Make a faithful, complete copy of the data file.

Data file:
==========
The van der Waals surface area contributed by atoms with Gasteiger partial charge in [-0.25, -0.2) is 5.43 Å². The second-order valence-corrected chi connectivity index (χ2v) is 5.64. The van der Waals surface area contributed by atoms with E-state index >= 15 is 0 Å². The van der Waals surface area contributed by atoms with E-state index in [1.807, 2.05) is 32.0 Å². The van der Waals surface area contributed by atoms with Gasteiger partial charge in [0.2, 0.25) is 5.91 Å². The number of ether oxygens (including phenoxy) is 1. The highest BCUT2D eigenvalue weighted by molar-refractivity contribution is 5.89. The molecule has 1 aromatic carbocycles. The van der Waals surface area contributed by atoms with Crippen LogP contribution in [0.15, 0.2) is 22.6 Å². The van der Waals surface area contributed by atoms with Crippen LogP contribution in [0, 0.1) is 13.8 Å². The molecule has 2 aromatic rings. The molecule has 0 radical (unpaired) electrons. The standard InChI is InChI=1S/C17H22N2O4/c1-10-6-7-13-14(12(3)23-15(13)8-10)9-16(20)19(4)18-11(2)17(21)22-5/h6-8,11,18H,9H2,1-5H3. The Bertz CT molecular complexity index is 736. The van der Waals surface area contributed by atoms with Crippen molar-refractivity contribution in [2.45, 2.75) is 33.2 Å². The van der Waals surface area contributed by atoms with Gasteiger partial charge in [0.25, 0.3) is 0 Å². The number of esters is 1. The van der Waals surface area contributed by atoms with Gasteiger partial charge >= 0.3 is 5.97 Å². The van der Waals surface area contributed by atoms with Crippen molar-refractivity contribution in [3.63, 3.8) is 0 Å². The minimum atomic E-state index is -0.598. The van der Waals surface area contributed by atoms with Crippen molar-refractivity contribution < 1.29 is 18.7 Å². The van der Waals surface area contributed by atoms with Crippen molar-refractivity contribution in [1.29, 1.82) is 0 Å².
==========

The van der Waals surface area contributed by atoms with Gasteiger partial charge in [-0.25, -0.2) is 5.43 Å². The second-order valence-corrected chi connectivity index (χ2v) is 5.64. The van der Waals surface area contributed by atoms with E-state index >= 15 is 0 Å². The van der Waals surface area contributed by atoms with E-state index in [1.807, 2.05) is 32.0 Å². The van der Waals surface area contributed by atoms with Gasteiger partial charge in [0.2, 0.25) is 5.91 Å². The number of ether oxygens (including phenoxy) is 1. The highest BCUT2D eigenvalue weighted by molar-refractivity contribution is 5.89. The molecule has 1 aromatic carbocycles. The van der Waals surface area contributed by atoms with Crippen LogP contribution in [0.15, 0.2) is 22.6 Å². The van der Waals surface area contributed by atoms with Crippen LogP contribution in [0, 0.1) is 13.8 Å². The molecule has 2 aromatic rings. The molecule has 0 radical (unpaired) electrons. The standard InChI is InChI=1S/C17H22N2O4/c1-10-6-7-13-14(12(3)23-15(13)8-10)9-16(20)19(4)18-11(2)17(21)22-5/h6-8,11,18H,9H2,1-5H3. The Bertz CT molecular complexity index is 736. The van der Waals surface area contributed by atoms with Crippen molar-refractivity contribution in [2.45, 2.75) is 33.2 Å². The van der Waals surface area contributed by atoms with Gasteiger partial charge in [0.25, 0.3) is 0 Å². The number of esters is 1. The van der Waals surface area contributed by atoms with Gasteiger partial charge >= 0.3 is 5.97 Å². The van der Waals surface area contributed by atoms with Crippen molar-refractivity contribution in [3.63, 3.8) is 0 Å². The minimum atomic E-state index is -0.598. The van der Waals surface area contributed by atoms with Crippen molar-refractivity contribution < 1.29 is 18.7 Å². The van der Waals surface area contributed by atoms with Crippen molar-refractivity contribution in [1.29, 1.82) is 0 Å².